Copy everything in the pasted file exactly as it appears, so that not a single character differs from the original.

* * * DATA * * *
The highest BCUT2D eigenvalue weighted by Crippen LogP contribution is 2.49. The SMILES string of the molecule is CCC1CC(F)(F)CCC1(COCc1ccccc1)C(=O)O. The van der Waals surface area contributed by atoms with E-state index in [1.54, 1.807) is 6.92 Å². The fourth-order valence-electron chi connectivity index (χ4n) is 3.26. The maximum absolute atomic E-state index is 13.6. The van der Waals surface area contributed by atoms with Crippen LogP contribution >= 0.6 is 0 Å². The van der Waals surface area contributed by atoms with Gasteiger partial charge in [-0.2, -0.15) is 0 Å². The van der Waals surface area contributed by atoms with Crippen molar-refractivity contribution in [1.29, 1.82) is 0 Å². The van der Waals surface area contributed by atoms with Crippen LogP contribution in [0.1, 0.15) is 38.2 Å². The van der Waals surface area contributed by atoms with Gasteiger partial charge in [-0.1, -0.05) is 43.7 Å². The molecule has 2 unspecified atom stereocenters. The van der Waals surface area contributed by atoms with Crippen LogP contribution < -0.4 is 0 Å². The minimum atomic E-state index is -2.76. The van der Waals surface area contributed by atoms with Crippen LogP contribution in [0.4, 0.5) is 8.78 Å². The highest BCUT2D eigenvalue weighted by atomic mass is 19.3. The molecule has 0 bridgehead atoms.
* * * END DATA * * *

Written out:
The highest BCUT2D eigenvalue weighted by Crippen LogP contribution is 2.49. The SMILES string of the molecule is CCC1CC(F)(F)CCC1(COCc1ccccc1)C(=O)O. The van der Waals surface area contributed by atoms with E-state index in [1.54, 1.807) is 6.92 Å². The fourth-order valence-electron chi connectivity index (χ4n) is 3.26. The maximum absolute atomic E-state index is 13.6. The van der Waals surface area contributed by atoms with Crippen LogP contribution >= 0.6 is 0 Å². The van der Waals surface area contributed by atoms with Gasteiger partial charge in [-0.2, -0.15) is 0 Å². The van der Waals surface area contributed by atoms with Crippen molar-refractivity contribution in [1.29, 1.82) is 0 Å². The van der Waals surface area contributed by atoms with Crippen LogP contribution in [0.1, 0.15) is 38.2 Å². The van der Waals surface area contributed by atoms with Gasteiger partial charge in [-0.1, -0.05) is 43.7 Å². The molecule has 2 unspecified atom stereocenters. The van der Waals surface area contributed by atoms with Crippen LogP contribution < -0.4 is 0 Å². The minimum atomic E-state index is -2.76. The van der Waals surface area contributed by atoms with Crippen LogP contribution in [0.4, 0.5) is 8.78 Å². The highest BCUT2D eigenvalue weighted by atomic mass is 19.3. The molecule has 0 bridgehead atoms.